Posted to www.marxmail.org on October 18, 2005
Gus Van Sant got the title and the
idea for his idiotic film about the 1999
My first encounter with one of Van Sant's
films was the 1989 "Drugstore Cowboy," that told a fairly interesting
story about a young junky. It was notable mostly for a cameo appearance by
William S. Burroughs who played a priest! Three years later he made the
horribly mannered "My Own Private
Out of curiosity, I watched "Elephant" on HBO last night, which also produced the 2003 film. It can best be described as a Frederick Wiseman documentary with a mass murder tacked on at the climax. There is no attempt to get inside the heads of the two teen-aged killers. In the moments leading up to the shooting, we watch them assembling their weaponry as they stare at a History Channel type documentary on the rise of Hitler. Just before they leave for school, they kiss each other while showering. Is Van Sant, who is gay himself, trying to explain the shootings as a reaction to homophobia? Or does he view the two killers as latter-day versions of Leopold and Loeb, the two gay youths who kidnapped and murdered Bobby Franks just out of a Nietzschean ambition to transcend good and evil? Oh, I forgot. The whole purpose of the film was to avoid explanations. That would be too uncool.
"Elephant" won the top prize at
Van Sant told the Independent on January 18, 2004 that he refused to explain the events because that would be "boring": "This is something the boys have decided to do before the film has started, so what you're watching are the machinations of the event itself. The idea is to get the audience to think about what they believe are the causes, not for the film-maker to tell you. If I did that I'd just be making a holiday movie. It would be boring."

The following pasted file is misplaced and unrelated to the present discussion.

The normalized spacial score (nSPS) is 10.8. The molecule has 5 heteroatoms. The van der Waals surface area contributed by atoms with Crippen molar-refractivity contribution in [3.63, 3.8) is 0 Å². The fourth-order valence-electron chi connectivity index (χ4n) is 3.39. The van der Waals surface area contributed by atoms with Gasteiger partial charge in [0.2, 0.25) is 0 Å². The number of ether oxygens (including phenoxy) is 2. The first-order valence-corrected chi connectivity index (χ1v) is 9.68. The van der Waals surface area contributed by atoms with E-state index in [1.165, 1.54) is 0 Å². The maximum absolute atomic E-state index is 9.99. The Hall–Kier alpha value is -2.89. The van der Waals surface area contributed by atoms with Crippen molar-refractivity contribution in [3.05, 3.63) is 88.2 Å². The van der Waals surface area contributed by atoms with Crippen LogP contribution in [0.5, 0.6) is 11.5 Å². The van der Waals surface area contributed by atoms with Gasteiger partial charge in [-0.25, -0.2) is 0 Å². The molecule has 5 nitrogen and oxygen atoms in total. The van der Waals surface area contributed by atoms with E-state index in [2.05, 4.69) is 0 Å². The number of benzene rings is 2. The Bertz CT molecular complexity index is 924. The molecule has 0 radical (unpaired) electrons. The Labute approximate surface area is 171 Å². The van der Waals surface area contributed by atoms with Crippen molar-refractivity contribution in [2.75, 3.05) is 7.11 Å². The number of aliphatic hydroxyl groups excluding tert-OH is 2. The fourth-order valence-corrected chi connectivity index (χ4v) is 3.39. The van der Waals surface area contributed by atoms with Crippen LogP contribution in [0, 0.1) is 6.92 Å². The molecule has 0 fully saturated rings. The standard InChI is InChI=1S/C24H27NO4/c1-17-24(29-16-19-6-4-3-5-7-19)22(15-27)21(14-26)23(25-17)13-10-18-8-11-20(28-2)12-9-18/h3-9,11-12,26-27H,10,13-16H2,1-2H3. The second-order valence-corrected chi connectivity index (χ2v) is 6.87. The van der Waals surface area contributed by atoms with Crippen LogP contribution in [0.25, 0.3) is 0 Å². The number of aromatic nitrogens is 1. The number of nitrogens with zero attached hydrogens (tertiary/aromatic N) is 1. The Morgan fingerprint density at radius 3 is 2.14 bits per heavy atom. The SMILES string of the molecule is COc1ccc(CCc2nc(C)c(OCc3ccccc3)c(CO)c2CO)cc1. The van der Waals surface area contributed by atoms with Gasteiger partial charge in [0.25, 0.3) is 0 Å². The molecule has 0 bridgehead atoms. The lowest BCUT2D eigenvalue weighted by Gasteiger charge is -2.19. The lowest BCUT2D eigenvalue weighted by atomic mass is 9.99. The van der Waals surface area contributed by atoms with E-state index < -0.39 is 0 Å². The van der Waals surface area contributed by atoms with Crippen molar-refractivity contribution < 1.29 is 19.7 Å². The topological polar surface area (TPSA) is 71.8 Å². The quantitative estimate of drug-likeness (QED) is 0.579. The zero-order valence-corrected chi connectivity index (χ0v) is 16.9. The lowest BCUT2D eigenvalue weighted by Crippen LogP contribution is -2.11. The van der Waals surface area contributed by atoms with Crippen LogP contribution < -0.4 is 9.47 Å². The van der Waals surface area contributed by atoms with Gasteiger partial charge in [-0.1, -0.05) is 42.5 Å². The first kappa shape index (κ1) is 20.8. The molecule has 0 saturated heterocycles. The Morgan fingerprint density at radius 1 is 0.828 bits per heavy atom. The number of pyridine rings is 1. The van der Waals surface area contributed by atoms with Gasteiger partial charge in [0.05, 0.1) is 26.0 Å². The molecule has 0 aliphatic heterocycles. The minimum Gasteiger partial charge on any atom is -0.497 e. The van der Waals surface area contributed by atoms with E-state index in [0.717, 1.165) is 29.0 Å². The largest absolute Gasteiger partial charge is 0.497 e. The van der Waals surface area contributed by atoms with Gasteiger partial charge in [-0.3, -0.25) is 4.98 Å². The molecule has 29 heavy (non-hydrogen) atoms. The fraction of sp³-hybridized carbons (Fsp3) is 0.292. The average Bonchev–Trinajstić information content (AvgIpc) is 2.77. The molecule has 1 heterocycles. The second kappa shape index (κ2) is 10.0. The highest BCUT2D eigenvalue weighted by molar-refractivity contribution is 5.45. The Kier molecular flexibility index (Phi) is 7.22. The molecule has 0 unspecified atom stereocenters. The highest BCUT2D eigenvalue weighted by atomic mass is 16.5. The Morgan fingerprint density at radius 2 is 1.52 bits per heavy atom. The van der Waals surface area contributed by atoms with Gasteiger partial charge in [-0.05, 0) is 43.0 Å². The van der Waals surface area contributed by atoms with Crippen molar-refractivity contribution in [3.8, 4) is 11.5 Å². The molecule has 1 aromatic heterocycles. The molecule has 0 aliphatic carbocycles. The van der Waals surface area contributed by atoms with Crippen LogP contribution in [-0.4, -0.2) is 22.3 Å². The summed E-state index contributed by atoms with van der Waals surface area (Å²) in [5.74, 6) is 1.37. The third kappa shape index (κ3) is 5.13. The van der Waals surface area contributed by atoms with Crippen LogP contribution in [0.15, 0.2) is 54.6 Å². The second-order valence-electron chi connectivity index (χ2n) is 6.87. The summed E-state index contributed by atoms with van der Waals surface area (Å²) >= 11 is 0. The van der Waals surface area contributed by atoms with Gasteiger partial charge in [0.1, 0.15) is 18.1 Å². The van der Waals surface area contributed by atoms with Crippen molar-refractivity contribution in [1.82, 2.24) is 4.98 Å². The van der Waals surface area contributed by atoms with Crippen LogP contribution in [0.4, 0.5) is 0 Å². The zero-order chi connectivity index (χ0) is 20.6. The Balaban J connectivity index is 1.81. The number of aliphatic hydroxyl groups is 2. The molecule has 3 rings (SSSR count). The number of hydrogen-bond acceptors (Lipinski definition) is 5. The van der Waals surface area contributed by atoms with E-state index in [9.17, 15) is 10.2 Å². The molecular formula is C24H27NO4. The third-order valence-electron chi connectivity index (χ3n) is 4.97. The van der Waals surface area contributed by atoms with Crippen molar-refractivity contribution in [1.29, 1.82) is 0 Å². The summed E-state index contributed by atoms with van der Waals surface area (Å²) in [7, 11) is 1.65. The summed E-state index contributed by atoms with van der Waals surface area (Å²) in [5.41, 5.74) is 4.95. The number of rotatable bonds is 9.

But in a November 8, 2003 Washington Post article, he suggests that the youths might be understood in terms of Pol Pot: "Something went terribly wrong here. And the audience will find itself not identifying the kids as evil, but the event. It's an emergence of something that might be as shocking as a larger evil . . . like the Khmer Rouge killing the Cambodian population."
Actually, the massacre was easily understood as an extreme
reaction to bullying that was facilitated by easy access to automatic weapons.
Back in June of 1998, Stephen Jay Gould spoke on "Science and Human Destructiveness"
at the Brecht Forum in
"Gould said that the problem we face today is that science has produced potentially death-producing technologies which are far more 'productive' than those of the past. When mankind only had spears and bows and arrows at its disposal, genocide was less feasible. Today, nuclear weapons make it highly feasible."
On a much smaller scale, that seems to be what went on at